Please use this identifier to cite or link to this item: https://hdl.handle.net/2440/131055
Citations
Scopus Web of Science® Altmetric
?
?
Type: Journal article
Title: Closed incision negative pressure wound therapy versus standard dressings in obese women undergoing caesarean section: multicentre parallel group randomised controlled trial
Author: Gillespie, B.M.
Webster, J.
Ellwood, D.
Thalib, L.
Whitty, J.A.
Mahomed, K.
Clifton, V.
Kumar, S.
Wagner, A.
Kang, E.
Chaboyer, W.
Citation: BMJ: British Medical Journal, 2021; 373(8290):n893-1-n893-10
Publisher: BMJ Publishing Group
Issue Date: 2021
ISSN: 0959-8146
1756-1833
Statement of
Responsibility: 
Brigid M Gillespie, Joan Webster, David Ellwood, Lukman Thalib, Jennifer A Whitty ... et al.
Abstract: Objective To determine the effectiveness of closed incision negative pressure wound therapy (NPWT) compared with standard dressings in preventing surgical site infection (SSI) in obese women undergoing caesarean section. Design Multicentre, pragmatic, randomised, controlled, parallel group, superiority trial. Setting Four Australian tertiary hospitals between October 2015 and November 2019. Participants: Eligible women had a pre-pregnancy body mass index of 30 or greater and gave birth by elective or semi-urgent caesarean section. Intervention 2035 consenting women were randomised before the caesarean procedure to closed incision NPWT (n=1017) or standard dressing (n=1018). Allocation was concealed until skin closure. Main outcome measures The primary outcome was cumulative incidence of SSI. Secondary outcomes included depth of SSI (superficial, deep, or organ/body space), rates of wound complications (dehiscence, haematoma, seroma, bleeding, bruising), length of stay in hospital, and rates of dressing related adverse events. Women and clinicians were not masked, but the outcome assessors and statistician were blinded to treatment allocation. The pre-specified primary intention to treat analysis was based on a conservative assumption of no SSI for a minority of women (n=28) with missing outcome data. Post hoc sensitivity analyses included best case analysis and complete case analysis. Results In the primary intention to treat analysis, SSI occurred in 75 (7.4%) women treated with closed incision NPWT and in 99 (9.7%) women with a standard dressing (risk ratio 0.76, 95% confidence interval 0.57 to 1.01; P=0.06). Post hoc sensitivity analyses to explore the effect of missing data found the same direction of effect (closed incision NPWT reducing SSI), with statistical significance. Blistering occurred in 40/996 (4.0%) women who received closed incision NPWT and in 23/983 (2.3%) who received the standard dressing (risk ratio 1.72, 1.04 to 2.85; P=0.03). Conclusion Prophylactic closed incision NPWT for obese women after caesarean section resulted in a 24% reduction in the risk of SSI (3% reduction in absolute risk) compared with standard dressings. This difference was close to statistical significance, but it likely underestimates the effectiveness of closed incision NPWT in this population. The results of the conservative primary analysis, multivariable adjusted model, and post hoc sensitivity analysis need to be considered alongside the growing body of evidence of the benefit of closed incision NPWT and given the number of obese women undergoing caesarean section globally. The decision to use closed incision NPWT must also be weighed against the increases in skin blistering and economic considerations and should be based on shared decision making with patients. Trial registration ANZCTR identifier 12615000286549.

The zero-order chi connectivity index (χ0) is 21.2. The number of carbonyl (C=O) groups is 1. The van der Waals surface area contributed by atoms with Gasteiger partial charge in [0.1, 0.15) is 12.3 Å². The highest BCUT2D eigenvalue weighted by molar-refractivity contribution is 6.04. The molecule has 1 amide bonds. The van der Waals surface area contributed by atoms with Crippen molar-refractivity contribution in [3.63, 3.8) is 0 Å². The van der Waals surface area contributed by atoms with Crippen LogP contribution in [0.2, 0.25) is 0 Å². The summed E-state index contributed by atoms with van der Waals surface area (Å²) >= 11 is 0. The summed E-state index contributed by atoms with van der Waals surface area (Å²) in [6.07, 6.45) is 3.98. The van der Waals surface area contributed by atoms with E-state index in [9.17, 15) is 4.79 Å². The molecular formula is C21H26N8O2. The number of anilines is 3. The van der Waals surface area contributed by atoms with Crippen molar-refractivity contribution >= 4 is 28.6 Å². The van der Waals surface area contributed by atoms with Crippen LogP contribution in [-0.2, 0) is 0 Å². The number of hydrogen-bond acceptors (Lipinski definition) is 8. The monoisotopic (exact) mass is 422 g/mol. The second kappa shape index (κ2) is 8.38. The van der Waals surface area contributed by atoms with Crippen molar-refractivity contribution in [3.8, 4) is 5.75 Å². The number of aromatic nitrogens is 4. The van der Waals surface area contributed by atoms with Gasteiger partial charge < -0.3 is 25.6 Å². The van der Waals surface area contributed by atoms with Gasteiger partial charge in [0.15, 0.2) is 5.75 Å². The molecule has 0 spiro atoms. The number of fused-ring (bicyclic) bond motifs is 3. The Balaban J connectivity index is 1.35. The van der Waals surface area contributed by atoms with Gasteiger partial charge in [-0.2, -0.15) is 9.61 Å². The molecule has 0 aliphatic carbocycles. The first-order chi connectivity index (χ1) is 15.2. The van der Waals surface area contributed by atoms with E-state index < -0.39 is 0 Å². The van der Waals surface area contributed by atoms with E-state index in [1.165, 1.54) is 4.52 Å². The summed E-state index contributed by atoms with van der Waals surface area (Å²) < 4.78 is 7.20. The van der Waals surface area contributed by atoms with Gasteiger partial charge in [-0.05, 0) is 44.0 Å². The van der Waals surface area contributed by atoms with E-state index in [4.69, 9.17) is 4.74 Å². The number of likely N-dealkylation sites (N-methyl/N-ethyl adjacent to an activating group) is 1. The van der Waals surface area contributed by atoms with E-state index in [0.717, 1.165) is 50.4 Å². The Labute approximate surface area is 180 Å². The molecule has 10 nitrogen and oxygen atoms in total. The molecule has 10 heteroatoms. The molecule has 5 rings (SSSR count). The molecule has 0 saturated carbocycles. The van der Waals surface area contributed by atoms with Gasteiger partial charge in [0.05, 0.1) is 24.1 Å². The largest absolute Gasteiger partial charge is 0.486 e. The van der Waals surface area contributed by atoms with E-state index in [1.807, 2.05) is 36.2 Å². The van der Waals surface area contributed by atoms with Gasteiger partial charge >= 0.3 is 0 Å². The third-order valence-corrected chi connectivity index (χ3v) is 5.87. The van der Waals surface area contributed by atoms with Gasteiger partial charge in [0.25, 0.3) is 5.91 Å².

Keywords: Humans
Surgical Wound Infection
Pregnancy Complications
Obesity
Treatment Outcome
Cesarean Section
Incidence
Prospective Studies
Double-Blind Method
Pregnancy
Adolescent
Adult
Middle Aged
Female
Negative-Pressure Wound Therapy
Young Adult
Intention to Treat Analysis
Rights: © 2021 The Authors. This is an Open Access article distributed in accordance with the Creative Commons Attribution Non Commercial (CC BY-NC 4.0) license, which permits others to distribute, remix, adapt, build upon this work non-commercially, and license their derivative works on different terms, provided the original work is properly cited and the use is non-commercial. See: http://creativecommons.org/licenses/by-nc/4.0/.
DOI: 10.1136/bmj.n893
Appears in Collections:Aurora harvest 4
Medicine publications

Files in This Item:
File Description SizeFormat 
hdl_131055.pdf306.21 kBAdobe PDFView/Open


Items in DSpace are protected by copyright, with all rights reserved, unless otherwise indicated.